Supreme Court stays 1993 Mumbai blast accused Yakub Memon's execution
The Supreme Court today further stayed the execution of Yakub Abdul Razak Memon, lone death row convict in the 1993 Mumbai serial blasts case, and sought responses from Maharashtra Special Task Force.
The Supreme Court today further stayed the execution of Yakub Abdul Razak Memon, lone death row convict in the 1993 Mumbai serial blasts case, and sought responses from Maharashtra Special Task Force and CBI on his plea seeking review of death penalty awarded to him.
In an open court hearing, a three-judge bench, headed by Justice A R Dave, said the execution of Memon shall remain stayed during the pendency of his review petition against the imposition of death penalty and fixed the matter for further hearing on January 28, 2015.
"We are issuing notice," the bench, also comprising justices J Chelameswar and Kurian Joseph, said. The counsel appearing for Memon said that neither the trial court nor the apex court gave special reasons for sending him to gallows.
"My entire conviction is based on retracted confessions of several co-accused," his lawyer said, adding, "the judgement under review does not talk about the fact and evidence that I took part in any terrorist activities".
The lawyer also alleged that Memon was convicted and then sentenced to death by the special TADA court even before the entire judgement was delivered, hence, his conviction was not valid.
Earlier, the review petitions used to be decided in chambers, but later, the apex court had ruled that such pleas, if directed against the imposition of death penalty, would be heard in open court.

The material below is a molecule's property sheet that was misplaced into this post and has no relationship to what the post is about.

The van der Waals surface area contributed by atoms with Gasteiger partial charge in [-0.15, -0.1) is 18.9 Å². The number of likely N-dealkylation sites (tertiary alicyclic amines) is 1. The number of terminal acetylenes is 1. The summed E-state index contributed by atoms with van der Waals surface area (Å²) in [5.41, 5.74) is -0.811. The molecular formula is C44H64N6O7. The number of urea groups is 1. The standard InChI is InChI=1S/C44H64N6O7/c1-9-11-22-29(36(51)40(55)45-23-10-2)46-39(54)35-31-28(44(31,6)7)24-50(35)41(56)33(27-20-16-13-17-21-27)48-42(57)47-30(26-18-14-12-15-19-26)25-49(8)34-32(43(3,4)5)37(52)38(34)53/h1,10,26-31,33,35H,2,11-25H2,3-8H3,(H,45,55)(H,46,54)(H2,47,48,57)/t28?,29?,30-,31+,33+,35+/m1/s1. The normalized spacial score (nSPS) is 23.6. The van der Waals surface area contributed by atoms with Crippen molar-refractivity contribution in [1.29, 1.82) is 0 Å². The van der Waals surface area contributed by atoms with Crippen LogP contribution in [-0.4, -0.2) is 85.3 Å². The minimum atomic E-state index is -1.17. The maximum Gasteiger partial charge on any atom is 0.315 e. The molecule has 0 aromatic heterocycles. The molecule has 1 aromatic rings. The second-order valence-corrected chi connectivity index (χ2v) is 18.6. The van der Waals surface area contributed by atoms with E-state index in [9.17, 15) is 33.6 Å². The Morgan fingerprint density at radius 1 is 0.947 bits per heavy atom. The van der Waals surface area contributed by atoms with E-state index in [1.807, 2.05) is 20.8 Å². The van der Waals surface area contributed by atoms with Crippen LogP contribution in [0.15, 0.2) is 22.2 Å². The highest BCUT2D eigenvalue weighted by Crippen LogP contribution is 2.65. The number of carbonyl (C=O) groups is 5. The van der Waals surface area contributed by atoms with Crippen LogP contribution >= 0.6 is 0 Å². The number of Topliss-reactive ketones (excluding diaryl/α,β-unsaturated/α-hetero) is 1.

The apex court had, on September 26, sought response from Maharashtra government and others on a plea of Memon that his review petition against the death penalty be heard in open court. It had also stayed the execution of Memon. A constitution bench of the apex court had on June 2 held that years spent behind bars during prolonged judicial proceedings cannot be a ground for converting death sentence to life imprisonment and review plea of condemned prisoners must be given an open court hearing.
Taking a cue from the judgement by the constitution bench, Memon had said in his plea that according to the verdict, his review plea should be heard in an open court.
Memon is the third death row convict, after Nithari rapist-cum-serial killer Surinder Koli, who had approached the apex court seeking hearing of their respective review pleas in an open court.
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